We spent the morning down in the tobacco patch checking for bugs, worms, yellowing leaves, and tipped over plants from the rain yesterday. We had a few more to get in the ground yet too and it was also time to top the first round of plants that went in. Very few bugs and worms thus far thankfully and there were only a handful or two of plants that had fallen over so it was not too tough of a job.
Tobacco, like all plants begins to set seed before the end of its life cycle. Since one plant can provide enough seed for about an acre of garden, they are topped when this begins to happen. We typically only allow one or two plants to make seed for us. This way, the plant continues to do what it is supposed to do rather than putting energy in making seeds. Topping a plant is just like it sounds, taking the top off. This also tends to help the plants stay upright better as they finish growing. The flower/seed heads get heavy and the upper leaves that come with them make the plant top heavy so any heavy rains or winds can take the plants down.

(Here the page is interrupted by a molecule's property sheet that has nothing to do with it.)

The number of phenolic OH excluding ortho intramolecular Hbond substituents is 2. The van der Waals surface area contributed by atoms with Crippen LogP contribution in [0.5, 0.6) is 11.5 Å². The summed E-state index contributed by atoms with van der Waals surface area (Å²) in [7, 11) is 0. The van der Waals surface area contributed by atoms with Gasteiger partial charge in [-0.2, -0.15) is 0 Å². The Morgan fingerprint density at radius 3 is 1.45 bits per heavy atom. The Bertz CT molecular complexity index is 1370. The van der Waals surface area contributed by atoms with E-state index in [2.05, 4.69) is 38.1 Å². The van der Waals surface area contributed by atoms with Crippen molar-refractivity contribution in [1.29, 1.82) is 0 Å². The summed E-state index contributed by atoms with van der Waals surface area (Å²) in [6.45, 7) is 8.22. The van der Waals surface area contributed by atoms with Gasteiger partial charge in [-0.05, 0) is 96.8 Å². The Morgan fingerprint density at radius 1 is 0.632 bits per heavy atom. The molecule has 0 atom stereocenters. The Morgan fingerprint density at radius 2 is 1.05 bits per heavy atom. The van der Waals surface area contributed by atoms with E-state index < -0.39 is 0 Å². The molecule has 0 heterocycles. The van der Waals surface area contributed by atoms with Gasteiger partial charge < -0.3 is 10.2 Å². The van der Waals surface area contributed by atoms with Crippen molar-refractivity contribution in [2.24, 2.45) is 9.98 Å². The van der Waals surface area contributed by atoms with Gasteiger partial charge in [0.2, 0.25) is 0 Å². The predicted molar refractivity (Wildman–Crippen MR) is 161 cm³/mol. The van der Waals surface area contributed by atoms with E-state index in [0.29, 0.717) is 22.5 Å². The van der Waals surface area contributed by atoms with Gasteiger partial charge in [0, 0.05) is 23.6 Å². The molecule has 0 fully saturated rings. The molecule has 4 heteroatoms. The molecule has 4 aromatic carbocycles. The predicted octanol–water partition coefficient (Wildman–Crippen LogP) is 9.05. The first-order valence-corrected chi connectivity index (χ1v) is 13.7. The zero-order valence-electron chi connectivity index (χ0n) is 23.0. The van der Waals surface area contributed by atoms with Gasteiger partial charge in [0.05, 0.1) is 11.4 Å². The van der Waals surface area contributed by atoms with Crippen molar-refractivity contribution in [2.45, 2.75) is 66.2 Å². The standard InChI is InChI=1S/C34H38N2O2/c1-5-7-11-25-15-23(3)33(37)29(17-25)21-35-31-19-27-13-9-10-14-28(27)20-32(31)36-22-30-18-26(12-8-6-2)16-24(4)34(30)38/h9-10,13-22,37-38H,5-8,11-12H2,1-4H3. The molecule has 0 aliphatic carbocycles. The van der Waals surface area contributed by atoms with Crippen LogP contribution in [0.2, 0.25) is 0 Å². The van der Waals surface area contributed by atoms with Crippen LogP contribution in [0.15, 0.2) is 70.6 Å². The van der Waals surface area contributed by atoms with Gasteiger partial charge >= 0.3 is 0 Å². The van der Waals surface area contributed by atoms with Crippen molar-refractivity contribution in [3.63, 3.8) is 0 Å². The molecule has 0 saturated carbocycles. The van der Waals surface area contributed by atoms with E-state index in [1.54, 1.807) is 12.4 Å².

Once the plants were topped, we hauled the big pile of broken or yellowing leaves up and began stringing them in small bundles to hang and begin curing.